Playing politics of envy
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Hey there, time traveller!
This article was published 06/07/2011 (4167 days ago), so information in it may no longer be current.
Behold the curious role reversal.
The political right has always accused the political left of fomenting the politics of envy and class warfare because it criticizes social and economic inequality and the growing gap between rich and poor.
Today, as that gap widens to chasms not seen since the early years of the last century, if not before, the political right has suddenly turned the tables, appropriating the politics of envy itself to step up its new war against unions and free collective bargaining.
The Air Canada and Canada Post labour disputes triggered a wave of media commentaries and editorials trying to stir up class envy among the private sector’s largely non-unionized taxpayers because they’re being “forced” to pay the “bloated” salaries of public-sector union “fat cats” and “aristocrats.”
This bait and switch steers everyone away from the real issue, the massive upward wealth shift occurring in Canada, the U.S., and, to a lesser extent, Europe.
Political scientists will tell you that democracy rests on the social and economic stability created by a large and vibrant middle class. Countries with a tiny fabulously wealthy elite and everyone else barely keeping their heads above water are unstable, violence-ridden and decidedly not places most of us would want to call home.
Maclean’s May 1 issue compared the salaries of Canada’s 50 top CEOs in 1995 to 2007. “Read ’em and weep,” it wrote. “In the past 12 years, there’s been a 444 per cent salary increase for Canada’s top CEOs. The top 10 earners collected a total of $60.7 million in 1995. By 2007, that number had jumped to $330 million.”
Canada’s richest 0.1 per cent, the 25,000 Canadians with average annual incomes of $1.5 million, have made spectacular income and wealth gains over the last three decades while the earnings of the vast majority of Canadians have remained stagnant or fallen after inflation.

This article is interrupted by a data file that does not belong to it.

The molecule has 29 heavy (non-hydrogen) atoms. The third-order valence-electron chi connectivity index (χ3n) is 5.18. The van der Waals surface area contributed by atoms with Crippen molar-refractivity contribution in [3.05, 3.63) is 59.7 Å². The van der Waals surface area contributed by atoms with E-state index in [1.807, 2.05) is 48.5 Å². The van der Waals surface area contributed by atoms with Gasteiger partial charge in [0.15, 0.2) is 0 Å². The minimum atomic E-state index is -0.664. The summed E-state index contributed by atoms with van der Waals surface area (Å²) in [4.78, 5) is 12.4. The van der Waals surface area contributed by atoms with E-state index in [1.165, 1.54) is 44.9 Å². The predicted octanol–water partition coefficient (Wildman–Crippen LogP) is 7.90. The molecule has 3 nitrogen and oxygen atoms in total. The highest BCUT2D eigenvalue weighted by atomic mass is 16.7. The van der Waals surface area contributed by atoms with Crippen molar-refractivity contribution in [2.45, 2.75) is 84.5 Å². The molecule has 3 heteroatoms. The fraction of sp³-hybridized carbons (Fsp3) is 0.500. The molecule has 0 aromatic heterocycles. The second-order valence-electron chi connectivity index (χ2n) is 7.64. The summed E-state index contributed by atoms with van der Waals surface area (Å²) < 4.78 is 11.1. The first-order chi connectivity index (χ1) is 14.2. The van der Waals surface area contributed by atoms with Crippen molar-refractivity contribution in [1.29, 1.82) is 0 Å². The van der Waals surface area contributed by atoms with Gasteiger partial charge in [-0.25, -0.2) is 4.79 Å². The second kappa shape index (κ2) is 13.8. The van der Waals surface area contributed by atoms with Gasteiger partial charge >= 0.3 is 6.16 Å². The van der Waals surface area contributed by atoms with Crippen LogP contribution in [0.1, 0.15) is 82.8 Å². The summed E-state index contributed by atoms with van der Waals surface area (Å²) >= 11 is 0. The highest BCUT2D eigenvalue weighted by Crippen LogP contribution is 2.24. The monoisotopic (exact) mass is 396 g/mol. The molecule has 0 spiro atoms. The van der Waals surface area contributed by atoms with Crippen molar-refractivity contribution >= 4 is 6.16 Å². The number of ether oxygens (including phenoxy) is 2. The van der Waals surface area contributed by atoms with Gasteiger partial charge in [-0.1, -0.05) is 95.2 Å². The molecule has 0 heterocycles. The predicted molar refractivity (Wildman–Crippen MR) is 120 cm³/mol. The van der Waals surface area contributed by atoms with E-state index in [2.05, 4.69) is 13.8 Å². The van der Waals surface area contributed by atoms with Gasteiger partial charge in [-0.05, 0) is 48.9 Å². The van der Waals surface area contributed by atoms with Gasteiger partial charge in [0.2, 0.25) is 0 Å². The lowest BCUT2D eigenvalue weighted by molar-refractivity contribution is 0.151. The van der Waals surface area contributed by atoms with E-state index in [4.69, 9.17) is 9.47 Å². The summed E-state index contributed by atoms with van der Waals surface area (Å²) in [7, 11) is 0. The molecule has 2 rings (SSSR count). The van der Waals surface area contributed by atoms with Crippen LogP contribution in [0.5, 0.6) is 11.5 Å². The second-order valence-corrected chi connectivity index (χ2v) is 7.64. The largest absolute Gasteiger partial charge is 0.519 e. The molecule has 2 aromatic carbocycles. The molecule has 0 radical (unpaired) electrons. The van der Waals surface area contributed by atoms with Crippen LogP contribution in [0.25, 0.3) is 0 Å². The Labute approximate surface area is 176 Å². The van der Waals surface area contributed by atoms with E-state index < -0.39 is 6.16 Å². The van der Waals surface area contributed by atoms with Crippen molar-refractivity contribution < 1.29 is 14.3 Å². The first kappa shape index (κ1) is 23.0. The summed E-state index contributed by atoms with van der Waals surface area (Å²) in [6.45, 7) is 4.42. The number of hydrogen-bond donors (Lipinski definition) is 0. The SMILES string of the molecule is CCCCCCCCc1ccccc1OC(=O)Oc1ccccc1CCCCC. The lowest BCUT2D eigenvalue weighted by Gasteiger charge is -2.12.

This top 0.1 per cent have more than doubled their share of the national income pie, something not seen since the 1920s.
“By 2009, the worst year of the recession, the wealthiest 3.8 per cent of families had captured a stunning two-thirds of all financial wealth in Canada,” says Bruce Campbell, executive director of the Canadian Centre for Policy Alternatives. “Since 2000, they have persuaded governments to cut taxes and shrink the federal treasury by a mind-boggling $420 billion.”
Sixty years ago, Canada’s top earners paid an income tax rate of 80 per cent. Today, they pay at 42.9 per cent. The proliferation of government tax shelters, most recently, tax free savings accounts, means Canada’s wealthiest 0.1 per cent now pay less tax overall as a portion of income than the poorest 10 per cent.
The capital gains tax cut “stands as the biggest single income grab from the federal treasury by the wealthy in Canadian history,” Campbell continues. The multibillion-dollar corporate tax cuts are not being invested in plant and equipment but siphoned off in shareholder dividends and executive salaries and bonuses.
“This high level of economic and political inequality is corroding the quality of our democracy and eroding our sense of who we are,” Campbell warns. “Our image of ourselves as a caring and sharing society is now a fading reflection of a past that no longer exists.”
The bulk of Conservative tax initiatives direct even more wealth to that same 0.1 per cent.
The media abound with stories on how to bundle up the value offered by the new tax-free savings accounts with RRSPs and RESPs. But you need at least $100,000 to get maximum value from doing so, says CCPA economist Armine Yalnizyan.
That excludes 80 per cent of Canadian households. Even before the last recession, 3.3 million Canadians already fell below Statistics Canada’s low-income cutoff and 10 per cent of Canadian households lived on less than $16,000 annually.
Income splitting is another Harper bonanza for the rich. A 2006 Library of Parliament study showed fully half of all Canadian families, those with incomes of less than $60,000, would realize just eight per cent of the benefit. The rest goes to the wealthiest families. The poorest, single-parent families, get nothing at all.
Elderly benefits follow a similar pattern. Compare the Conservatives’ pension-splitting scheme for rich seniors to its meagre increase in the guaranteed annual income supplement for the poorest. The former costs the treasury over $920 million, the latter just $300 million.
Given this cornucopia of rewards for the richest Canadians, trying to foment class envy against postal workers and other public servants should be seen for what it is — an attack on democratic values and democracy itself.
Frances Russell is a Winnipeg
author and political commentator.